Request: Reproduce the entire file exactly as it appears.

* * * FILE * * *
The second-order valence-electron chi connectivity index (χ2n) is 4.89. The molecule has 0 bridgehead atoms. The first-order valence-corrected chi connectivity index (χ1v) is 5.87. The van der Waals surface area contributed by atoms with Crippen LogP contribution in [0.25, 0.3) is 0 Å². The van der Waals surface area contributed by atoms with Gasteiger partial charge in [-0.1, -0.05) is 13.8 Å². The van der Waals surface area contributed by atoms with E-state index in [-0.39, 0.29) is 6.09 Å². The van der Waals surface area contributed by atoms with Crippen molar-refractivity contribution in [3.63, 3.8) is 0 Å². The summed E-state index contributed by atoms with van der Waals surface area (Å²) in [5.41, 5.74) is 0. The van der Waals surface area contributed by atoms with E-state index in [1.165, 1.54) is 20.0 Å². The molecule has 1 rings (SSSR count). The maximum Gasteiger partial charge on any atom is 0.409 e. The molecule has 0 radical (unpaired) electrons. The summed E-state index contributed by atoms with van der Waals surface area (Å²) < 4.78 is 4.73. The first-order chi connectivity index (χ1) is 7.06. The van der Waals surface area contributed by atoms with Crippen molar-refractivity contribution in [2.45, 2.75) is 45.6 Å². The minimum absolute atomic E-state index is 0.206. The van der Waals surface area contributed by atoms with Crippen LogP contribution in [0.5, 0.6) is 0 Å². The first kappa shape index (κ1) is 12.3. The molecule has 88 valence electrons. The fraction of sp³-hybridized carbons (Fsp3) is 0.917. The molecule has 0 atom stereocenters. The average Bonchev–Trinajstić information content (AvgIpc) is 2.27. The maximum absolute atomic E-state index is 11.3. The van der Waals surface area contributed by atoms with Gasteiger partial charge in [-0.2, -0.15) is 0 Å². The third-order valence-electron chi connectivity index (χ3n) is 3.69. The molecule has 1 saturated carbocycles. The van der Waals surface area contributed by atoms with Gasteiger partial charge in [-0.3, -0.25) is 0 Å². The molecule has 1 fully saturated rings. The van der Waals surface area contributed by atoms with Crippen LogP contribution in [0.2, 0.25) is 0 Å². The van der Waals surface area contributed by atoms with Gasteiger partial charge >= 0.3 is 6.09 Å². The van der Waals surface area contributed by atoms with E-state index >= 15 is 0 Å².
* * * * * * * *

The second-order valence-electron chi connectivity index (χ2n) is 4.89. The molecule has 0 bridgehead atoms. The first-order valence-corrected chi connectivity index (χ1v) is 5.87. The van der Waals surface area contributed by atoms with Crippen LogP contribution in [0.25, 0.3) is 0 Å². The van der Waals surface area contributed by atoms with Gasteiger partial charge in [-0.1, -0.05) is 13.8 Å². The van der Waals surface area contributed by atoms with E-state index in [-0.39, 0.29) is 6.09 Å². The van der Waals surface area contributed by atoms with Crippen molar-refractivity contribution in [3.63, 3.8) is 0 Å². The summed E-state index contributed by atoms with van der Waals surface area (Å²) in [5.41, 5.74) is 0. The van der Waals surface area contributed by atoms with E-state index in [1.165, 1.54) is 20.0 Å². The molecule has 1 rings (SSSR count). The maximum Gasteiger partial charge on any atom is 0.409 e. The molecule has 0 radical (unpaired) electrons. The summed E-state index contributed by atoms with van der Waals surface area (Å²) < 4.78 is 4.73. The first-order chi connectivity index (χ1) is 7.06. The van der Waals surface area contributed by atoms with Crippen molar-refractivity contribution in [2.45, 2.75) is 45.6 Å². The minimum absolute atomic E-state index is 0.206. The van der Waals surface area contributed by atoms with Crippen LogP contribution in [0.5, 0.6) is 0 Å². The first kappa shape index (κ1) is 12.3. The molecule has 88 valence electrons. The fraction of sp³-hybridized carbons (Fsp3) is 0.917. The molecule has 0 atom stereocenters. The average Bonchev–Trinajstić information content (AvgIpc) is 2.27. The maximum absolute atomic E-state index is 11.3. The van der Waals surface area contributed by atoms with Gasteiger partial charge in [-0.2, -0.15) is 0 Å². The third-order valence-electron chi connectivity index (χ3n) is 3.69. The molecule has 1 saturated carbocycles. The van der Waals surface area contributed by atoms with Gasteiger partial charge in [-0.3, -0.25) is 0 Å². The molecule has 1 fully saturated rings. The van der Waals surface area contributed by atoms with Crippen LogP contribution in [0.2, 0.25) is 0 Å². The van der Waals surface area contributed by atoms with Gasteiger partial charge >= 0.3 is 6.09 Å². The van der Waals surface area contributed by atoms with E-state index >= 15 is 0 Å².